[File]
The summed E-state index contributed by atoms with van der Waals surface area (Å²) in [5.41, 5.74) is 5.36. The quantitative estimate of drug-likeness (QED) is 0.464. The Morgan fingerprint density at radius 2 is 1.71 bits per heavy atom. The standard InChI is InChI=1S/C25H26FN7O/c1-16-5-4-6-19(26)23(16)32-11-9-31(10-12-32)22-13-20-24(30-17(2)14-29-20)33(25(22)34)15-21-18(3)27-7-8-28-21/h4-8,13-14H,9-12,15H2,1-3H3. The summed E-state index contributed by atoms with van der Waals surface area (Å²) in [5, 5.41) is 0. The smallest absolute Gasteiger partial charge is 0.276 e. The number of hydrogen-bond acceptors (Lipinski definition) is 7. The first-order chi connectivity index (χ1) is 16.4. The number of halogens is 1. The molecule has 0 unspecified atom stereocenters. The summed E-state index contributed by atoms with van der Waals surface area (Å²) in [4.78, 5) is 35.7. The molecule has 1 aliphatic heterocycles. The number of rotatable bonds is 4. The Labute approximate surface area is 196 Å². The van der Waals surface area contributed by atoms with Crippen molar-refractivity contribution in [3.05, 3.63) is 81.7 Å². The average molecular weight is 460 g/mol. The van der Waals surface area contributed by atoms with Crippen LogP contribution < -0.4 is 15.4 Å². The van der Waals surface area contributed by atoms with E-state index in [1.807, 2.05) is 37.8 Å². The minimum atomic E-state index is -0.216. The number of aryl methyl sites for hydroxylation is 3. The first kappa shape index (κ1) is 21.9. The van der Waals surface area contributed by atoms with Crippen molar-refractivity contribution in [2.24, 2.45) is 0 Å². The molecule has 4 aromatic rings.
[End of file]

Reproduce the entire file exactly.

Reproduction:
The summed E-state index contributed by atoms with van der Waals surface area (Å²) in [5.41, 5.74) is 5.36. The quantitative estimate of drug-likeness (QED) is 0.464. The Morgan fingerprint density at radius 2 is 1.71 bits per heavy atom. The standard InChI is InChI=1S/C25H26FN7O/c1-16-5-4-6-19(26)23(16)32-11-9-31(10-12-32)22-13-20-24(30-17(2)14-29-20)33(25(22)34)15-21-18(3)27-7-8-28-21/h4-8,13-14H,9-12,15H2,1-3H3. The summed E-state index contributed by atoms with van der Waals surface area (Å²) in [5, 5.41) is 0. The smallest absolute Gasteiger partial charge is 0.276 e. The number of hydrogen-bond acceptors (Lipinski definition) is 7. The first-order chi connectivity index (χ1) is 16.4. The number of halogens is 1. The molecule has 0 unspecified atom stereocenters. The summed E-state index contributed by atoms with van der Waals surface area (Å²) in [4.78, 5) is 35.7. The molecule has 1 aliphatic heterocycles. The number of rotatable bonds is 4. The Labute approximate surface area is 196 Å². The van der Waals surface area contributed by atoms with Crippen molar-refractivity contribution in [3.05, 3.63) is 81.7 Å². The average molecular weight is 460 g/mol. The van der Waals surface area contributed by atoms with Crippen LogP contribution < -0.4 is 15.4 Å². The van der Waals surface area contributed by atoms with E-state index in [1.807, 2.05) is 37.8 Å². The minimum atomic E-state index is -0.216. The number of aryl methyl sites for hydroxylation is 3. The first kappa shape index (κ1) is 21.9. The van der Waals surface area contributed by atoms with Crippen molar-refractivity contribution in [2.24, 2.45) is 0 Å². The molecule has 4 aromatic rings.